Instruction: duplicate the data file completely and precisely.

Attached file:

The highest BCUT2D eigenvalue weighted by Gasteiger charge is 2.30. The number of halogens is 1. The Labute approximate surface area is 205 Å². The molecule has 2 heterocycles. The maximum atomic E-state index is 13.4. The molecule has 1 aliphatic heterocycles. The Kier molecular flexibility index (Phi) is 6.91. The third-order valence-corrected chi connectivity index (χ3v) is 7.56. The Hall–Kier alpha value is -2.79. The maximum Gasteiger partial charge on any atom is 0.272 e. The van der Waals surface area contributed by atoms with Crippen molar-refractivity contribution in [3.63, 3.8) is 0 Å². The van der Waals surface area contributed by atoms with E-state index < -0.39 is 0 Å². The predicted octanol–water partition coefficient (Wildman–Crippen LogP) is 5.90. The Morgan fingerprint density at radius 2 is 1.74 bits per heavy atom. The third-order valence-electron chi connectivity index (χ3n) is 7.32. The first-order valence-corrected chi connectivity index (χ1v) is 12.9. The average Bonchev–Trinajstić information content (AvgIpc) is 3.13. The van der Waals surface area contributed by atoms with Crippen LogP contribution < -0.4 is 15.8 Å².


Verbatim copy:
The highest BCUT2D eigenvalue weighted by Gasteiger charge is 2.30. The number of halogens is 1. The Labute approximate surface area is 205 Å². The molecule has 2 heterocycles. The maximum atomic E-state index is 13.4. The molecule has 1 aliphatic heterocycles. The Kier molecular flexibility index (Phi) is 6.91. The third-order valence-corrected chi connectivity index (χ3v) is 7.56. The Hall–Kier alpha value is -2.79. The maximum Gasteiger partial charge on any atom is 0.272 e. The van der Waals surface area contributed by atoms with Crippen molar-refractivity contribution in [3.63, 3.8) is 0 Å². The van der Waals surface area contributed by atoms with E-state index < -0.39 is 0 Å². The predicted octanol–water partition coefficient (Wildman–Crippen LogP) is 5.90. The Morgan fingerprint density at radius 2 is 1.74 bits per heavy atom. The third-order valence-electron chi connectivity index (χ3n) is 7.32. The first-order valence-corrected chi connectivity index (χ1v) is 12.9. The average Bonchev–Trinajstić information content (AvgIpc) is 3.13. The van der Waals surface area contributed by atoms with Crippen LogP contribution < -0.4 is 15.8 Å².